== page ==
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Protect yourself and your machines this winter

Here are some tips to keep yourself, your employees and your machines working safely.

People• Dress properly for cold weather by wearing several lighter garments that trap body heat instead of a single heavy one. The first layer next to the skin should draw moisture away from the body. Wool or synthetics like polypropylene work well, but avoid cotton as a first layer because it absorbs and retains moisture.

• Insulating garments comprise the next layer and there may be several, depending on activity level and temperature. Wool and synthetic “fleece” are appropriate insulators, as they will hold the warmed air.

• The outermost layer of clothing should block the wind and repel moisture. Choose tightly woven materials that repel water and allow moisture to escape.

• Apply these layering ideas to your feet as well. Boots stuffed with too many layers of socks will restrict air circulation, making the feet colder.

• Wear a warm hat and neck covering since the majority of body heat is lost through the head and neck.

• Always make sure that clothing is not loose or hanging off the body in ways that could catch on controls or machinery.

• Avoid caffeine, alcohol, nicotine and medications that may impair judgement or inhibit the body’s response to cold.

• Thirst is suppressed when it’s cold so drink plenty of warm beverages to prevent dehydration.

• Workers wearing heavy protective gear in cold environments expend more heat and need 10 to 15 percent more calories.

• Take breaks to warm up, especially as temperatures drop or wind picks up.

Machines• Before cold weather arrives, install the correct engine, hydraulic, transmission, and final drive lubricants. Consult the Operation and Maintenance Manual (OMM) for the manufacturer’s requirements.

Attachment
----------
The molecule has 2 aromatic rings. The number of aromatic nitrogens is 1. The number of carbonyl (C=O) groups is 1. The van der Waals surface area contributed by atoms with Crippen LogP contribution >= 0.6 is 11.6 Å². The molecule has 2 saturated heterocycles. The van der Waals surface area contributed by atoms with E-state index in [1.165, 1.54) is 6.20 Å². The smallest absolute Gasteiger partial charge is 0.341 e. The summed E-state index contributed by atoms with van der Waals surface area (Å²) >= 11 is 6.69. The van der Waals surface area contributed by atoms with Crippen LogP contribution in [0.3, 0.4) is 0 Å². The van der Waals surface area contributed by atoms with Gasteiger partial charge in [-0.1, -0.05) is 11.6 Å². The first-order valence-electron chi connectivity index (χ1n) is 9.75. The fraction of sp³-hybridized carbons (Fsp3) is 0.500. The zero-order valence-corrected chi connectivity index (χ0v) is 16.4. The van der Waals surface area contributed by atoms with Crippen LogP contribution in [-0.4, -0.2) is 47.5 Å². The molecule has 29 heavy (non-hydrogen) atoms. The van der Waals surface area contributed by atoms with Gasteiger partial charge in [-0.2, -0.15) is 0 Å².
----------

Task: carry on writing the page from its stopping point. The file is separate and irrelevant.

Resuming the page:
• Mix an antifreeze solution for the cooling system. The solution should provide freezing protection for the lowest expected outside temperature.

• Be sure that the voltage of the electric heaters matches the power source. • Check the hoses, tires, fan belts, electrical wiring and connections for fraying or insulation damage during the daily walk-around inspections.

• Correct track tension is important during cold weather operation in snow. Refer to the OMM for the manufacturer’s recommendations. Similarly, remember that tire pressure in a warm shop area will change significantly when the machine goes outside into colder temperatures. Consult the OMM for cold-weather inflation pressures to prolong the life of the machine’s tires.

• Check the air cleaners and air intake daily, more often if snow is present. • Fill the fuel tank at the end of each shift.

• Batteries should be warm and fully charged and all starting fluid at room temperature (inject only while the engine is cranking.) Once the engine is started, run the engine until it reaches operating temperature to help prevent the intake and exhaust valves from sticking.

Company info

9520 – 51 Avenue
Edmonton, Al
T6E 5A6


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